Coal boiler zoning, thermostat control

Coal boiler zoning, thermostat control

PostBy: crmoores On: Sat Sep 02, 2006 9:19 pm

This is a 2-part question, please, appreciate any help you can provide -

I had a Keystoker K6 installed late last winter, and it is wired into my 3 existing zone thermostats rather than on a separate thermostat. This allows for optimum zone heat control, as with a regular gas boiler. The problem is the gas boiler still wants to keep the water to the temperature on the gas boiler aquastat. This isn't a savings, obviously. I turned the BTU's down to 150 on the gas boiler aquastat and it still wanted to fire, not sure why. This is an old gas boiler.

Question 1 -
The gas boiler has a "main" gas line and a separate gas line to the pilot.
So I'm wondering as the season approaches if I can simply turn off this main gas line to the gas boiler (as I do in the summer) to keep the gas boiler from wanting to heat the water and take advantage of having the 3 zone heat control?

Question 2 -
I know it is typical to have the coal boiler on a separate thermostat that is set slightly higher than the gas boiler thermostat so if the coal fire goes out the gas boiler will come on.
How often do coal boilers go out or shut down? If there's a power loss the gas boiler will be out of commission as well, won't it?
Is the current installation using the existing zone thermostats ill-advised for any other reasons? I don't plan on leaving the coal boiler on when away from home for more than a day or two, and will turn on the gas boiler in those cases.

Thank you for your comments and your help. This will be my first year using coal and this site has already been invaluable. I know I will learn much more here as the season begins.
Ron :lol:
crmoores
 

PostBy: JK Hampshire On: Thu Jan 25, 2007 11:12 pm

Ron,

I am running the same boiler for 3 years now and am very pleased, it has halved my winter heating costs.

You want this connected to run with all your existing thermostats and zones just like the gas boiler and aparently that is how it is connected now, that is good.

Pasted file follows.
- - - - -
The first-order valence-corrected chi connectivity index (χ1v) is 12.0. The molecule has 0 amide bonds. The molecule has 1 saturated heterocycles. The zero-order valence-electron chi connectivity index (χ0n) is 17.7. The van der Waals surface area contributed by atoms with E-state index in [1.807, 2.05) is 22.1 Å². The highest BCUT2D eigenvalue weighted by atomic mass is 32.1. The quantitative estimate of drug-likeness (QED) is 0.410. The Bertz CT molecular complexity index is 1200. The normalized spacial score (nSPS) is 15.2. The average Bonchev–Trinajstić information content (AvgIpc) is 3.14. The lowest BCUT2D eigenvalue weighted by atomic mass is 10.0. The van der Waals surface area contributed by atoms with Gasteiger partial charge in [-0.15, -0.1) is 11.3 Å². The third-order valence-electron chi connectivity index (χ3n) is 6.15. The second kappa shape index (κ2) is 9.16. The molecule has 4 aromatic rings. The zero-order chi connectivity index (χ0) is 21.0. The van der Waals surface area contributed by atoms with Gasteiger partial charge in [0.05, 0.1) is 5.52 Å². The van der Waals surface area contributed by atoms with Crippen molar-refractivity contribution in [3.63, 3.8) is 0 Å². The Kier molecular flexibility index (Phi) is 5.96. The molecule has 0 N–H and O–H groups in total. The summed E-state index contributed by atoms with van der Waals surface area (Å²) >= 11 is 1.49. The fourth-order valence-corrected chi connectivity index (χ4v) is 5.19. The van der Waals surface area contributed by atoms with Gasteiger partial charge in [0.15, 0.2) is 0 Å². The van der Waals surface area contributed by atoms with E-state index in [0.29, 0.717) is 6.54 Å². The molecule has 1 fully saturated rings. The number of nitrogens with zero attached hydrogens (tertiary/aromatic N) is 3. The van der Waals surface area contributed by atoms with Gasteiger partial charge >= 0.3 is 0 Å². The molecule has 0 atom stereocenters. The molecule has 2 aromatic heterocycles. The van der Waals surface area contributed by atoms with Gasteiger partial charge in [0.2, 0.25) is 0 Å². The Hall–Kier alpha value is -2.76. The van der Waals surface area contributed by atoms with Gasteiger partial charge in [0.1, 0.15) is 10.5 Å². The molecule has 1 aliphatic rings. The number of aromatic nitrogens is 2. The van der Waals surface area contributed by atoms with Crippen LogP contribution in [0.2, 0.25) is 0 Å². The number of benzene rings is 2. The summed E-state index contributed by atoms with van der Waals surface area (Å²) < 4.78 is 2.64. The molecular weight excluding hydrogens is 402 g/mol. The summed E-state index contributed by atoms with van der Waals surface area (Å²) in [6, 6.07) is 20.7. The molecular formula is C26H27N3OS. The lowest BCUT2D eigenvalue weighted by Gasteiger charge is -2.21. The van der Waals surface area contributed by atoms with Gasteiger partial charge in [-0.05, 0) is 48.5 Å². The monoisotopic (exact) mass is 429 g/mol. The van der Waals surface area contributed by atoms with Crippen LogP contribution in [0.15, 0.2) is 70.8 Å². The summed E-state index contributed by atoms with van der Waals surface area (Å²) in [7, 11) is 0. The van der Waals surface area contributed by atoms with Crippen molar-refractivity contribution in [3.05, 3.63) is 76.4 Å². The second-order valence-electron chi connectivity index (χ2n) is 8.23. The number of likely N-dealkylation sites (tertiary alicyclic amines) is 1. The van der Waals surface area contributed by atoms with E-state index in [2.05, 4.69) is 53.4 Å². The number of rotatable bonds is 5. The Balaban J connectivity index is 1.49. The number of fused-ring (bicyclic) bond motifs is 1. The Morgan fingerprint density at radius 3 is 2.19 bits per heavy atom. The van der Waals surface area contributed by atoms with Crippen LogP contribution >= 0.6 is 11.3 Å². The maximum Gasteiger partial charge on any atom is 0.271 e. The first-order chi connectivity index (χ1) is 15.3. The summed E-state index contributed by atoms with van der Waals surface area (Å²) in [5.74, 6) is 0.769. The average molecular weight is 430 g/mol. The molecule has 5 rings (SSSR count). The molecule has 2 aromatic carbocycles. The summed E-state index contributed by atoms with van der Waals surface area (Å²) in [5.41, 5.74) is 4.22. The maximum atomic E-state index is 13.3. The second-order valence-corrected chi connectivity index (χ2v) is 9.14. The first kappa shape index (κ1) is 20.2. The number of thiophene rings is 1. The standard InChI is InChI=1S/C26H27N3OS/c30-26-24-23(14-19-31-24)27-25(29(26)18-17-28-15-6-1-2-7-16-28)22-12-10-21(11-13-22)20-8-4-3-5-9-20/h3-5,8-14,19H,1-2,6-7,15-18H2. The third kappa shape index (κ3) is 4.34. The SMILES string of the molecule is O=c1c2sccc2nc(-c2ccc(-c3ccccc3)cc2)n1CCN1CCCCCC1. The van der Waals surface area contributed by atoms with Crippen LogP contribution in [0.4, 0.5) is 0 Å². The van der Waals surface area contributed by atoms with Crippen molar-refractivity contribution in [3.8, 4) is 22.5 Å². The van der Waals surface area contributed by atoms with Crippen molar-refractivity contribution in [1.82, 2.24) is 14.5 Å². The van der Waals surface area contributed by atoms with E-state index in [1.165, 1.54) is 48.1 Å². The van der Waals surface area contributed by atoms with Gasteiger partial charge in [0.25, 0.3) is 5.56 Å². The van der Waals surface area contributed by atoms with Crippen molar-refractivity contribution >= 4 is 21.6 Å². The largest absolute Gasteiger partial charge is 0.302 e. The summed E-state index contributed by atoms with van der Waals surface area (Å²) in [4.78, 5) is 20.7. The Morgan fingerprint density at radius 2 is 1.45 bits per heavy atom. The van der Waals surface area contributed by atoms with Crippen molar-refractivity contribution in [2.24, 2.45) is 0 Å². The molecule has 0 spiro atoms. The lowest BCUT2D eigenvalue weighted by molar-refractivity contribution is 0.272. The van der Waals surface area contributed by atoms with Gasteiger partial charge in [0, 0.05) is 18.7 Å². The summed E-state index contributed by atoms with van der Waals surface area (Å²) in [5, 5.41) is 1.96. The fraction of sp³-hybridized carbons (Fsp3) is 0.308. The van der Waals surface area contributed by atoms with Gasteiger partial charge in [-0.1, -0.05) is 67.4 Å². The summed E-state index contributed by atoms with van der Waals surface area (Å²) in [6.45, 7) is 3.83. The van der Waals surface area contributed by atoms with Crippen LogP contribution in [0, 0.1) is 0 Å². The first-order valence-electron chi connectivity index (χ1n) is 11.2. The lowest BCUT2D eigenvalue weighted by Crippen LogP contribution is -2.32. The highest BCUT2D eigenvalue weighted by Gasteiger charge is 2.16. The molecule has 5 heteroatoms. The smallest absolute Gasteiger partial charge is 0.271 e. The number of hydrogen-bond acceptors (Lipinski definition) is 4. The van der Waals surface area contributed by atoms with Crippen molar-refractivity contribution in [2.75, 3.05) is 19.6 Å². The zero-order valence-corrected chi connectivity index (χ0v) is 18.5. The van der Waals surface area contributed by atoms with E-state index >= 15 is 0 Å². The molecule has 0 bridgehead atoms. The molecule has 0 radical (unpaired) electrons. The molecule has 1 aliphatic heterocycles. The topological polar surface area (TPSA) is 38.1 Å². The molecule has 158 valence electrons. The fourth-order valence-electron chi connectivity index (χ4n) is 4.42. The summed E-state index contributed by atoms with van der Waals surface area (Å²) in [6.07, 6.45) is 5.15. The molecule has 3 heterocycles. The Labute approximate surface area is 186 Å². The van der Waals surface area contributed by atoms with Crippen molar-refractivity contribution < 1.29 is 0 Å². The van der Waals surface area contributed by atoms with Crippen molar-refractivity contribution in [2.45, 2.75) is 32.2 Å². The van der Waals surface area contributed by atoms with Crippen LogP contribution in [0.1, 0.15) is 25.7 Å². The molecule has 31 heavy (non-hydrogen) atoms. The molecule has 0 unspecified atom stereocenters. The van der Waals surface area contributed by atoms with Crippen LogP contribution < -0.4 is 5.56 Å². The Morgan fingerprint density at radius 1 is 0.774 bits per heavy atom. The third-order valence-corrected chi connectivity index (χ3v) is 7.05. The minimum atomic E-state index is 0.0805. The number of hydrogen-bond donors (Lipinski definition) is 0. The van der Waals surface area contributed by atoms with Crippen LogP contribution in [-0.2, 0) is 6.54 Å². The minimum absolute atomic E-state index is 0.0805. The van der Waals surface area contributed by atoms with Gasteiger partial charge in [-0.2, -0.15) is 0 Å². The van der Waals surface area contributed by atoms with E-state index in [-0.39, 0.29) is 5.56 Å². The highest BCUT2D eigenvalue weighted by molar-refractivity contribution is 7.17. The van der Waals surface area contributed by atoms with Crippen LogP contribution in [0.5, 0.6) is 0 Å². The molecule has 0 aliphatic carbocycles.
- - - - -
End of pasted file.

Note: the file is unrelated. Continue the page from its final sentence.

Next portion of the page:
What you need to do to correct your problem of the gas boiler firing is this, install an additional aquastat on the Keystoker to the tapping on the flue end near the top (near the domestic hot water coil you will find a threaded tap with a plug in it), this thermostat needs to OPEN ON THE TEMPERATURE RISE, then you need to run a thermostat wire from this to the aquastat or firing circuit on the gas boiler, disconnect one wire on the gas boiler and wire nut it to one wire from the new aquastat, then connect the other wire from the new aquastat to where you disconnected the wire on the gas boiler. Basically you are adding a switch to the firing circuit of the gas boiler.

Once you have the aquastat installed and wired to the firing cirucit of the gas boiler, set the new aquastat for 130 to 140 degrees F. What this will do is prevent the gas boiler from firing as long as the coal boiler is hot but will let everything function just like the gas boiler alone did before. If the coal boiler goes out for any reason it will cool down to below 130 or 140 causing the aquastat to CLOSE the circuit to the gas boiler allowing it to fire normally.

I originally had a HS Tarm wood boiler on my system and tryed setting the gas boiler aquastat lower to keep it from firing, it did work to a point but when the wood was out and the gas finally fired it was to cold and the system woouldnt heat the house properly, thats when I installed the aquastat as described above and then did the same thing for the Keystoker. Mine works like a charm and I dont use any gas till I have to shut the coal off inlate spring for the summer.

If you have any other questions drop me an e-mail, if you want I will give you my phone number.

Regards

Jeff
JK Hampshire
 

coal boiler zoning...

PostBy: keyman512us On: Mon Feb 05, 2007 7:31 am

I was reading your post. The question I have for you is what type of aquastat? Single or triple acting aquastat? Turning the temperature setting down on the aquastat is not the answer. You have to understand how an aquastat trully works. If it is a triple acting aquastat once the thermostat calls for heat, it is going to fire unless the system temperature is above the high limit setting. Does the aquastat have a "ZC" or "ZR" terminal. Does your main boiler have a T-T terminal configuration on the ignition control? You have a few options...but need to know a little more info. Depending on what controls you already have, you could add a simple "inhibit" circuit to the system with a relay and a thermostat for under $100 (depending on how mechanically inclined you are). If interested contact me for more info.
keyman512us
 

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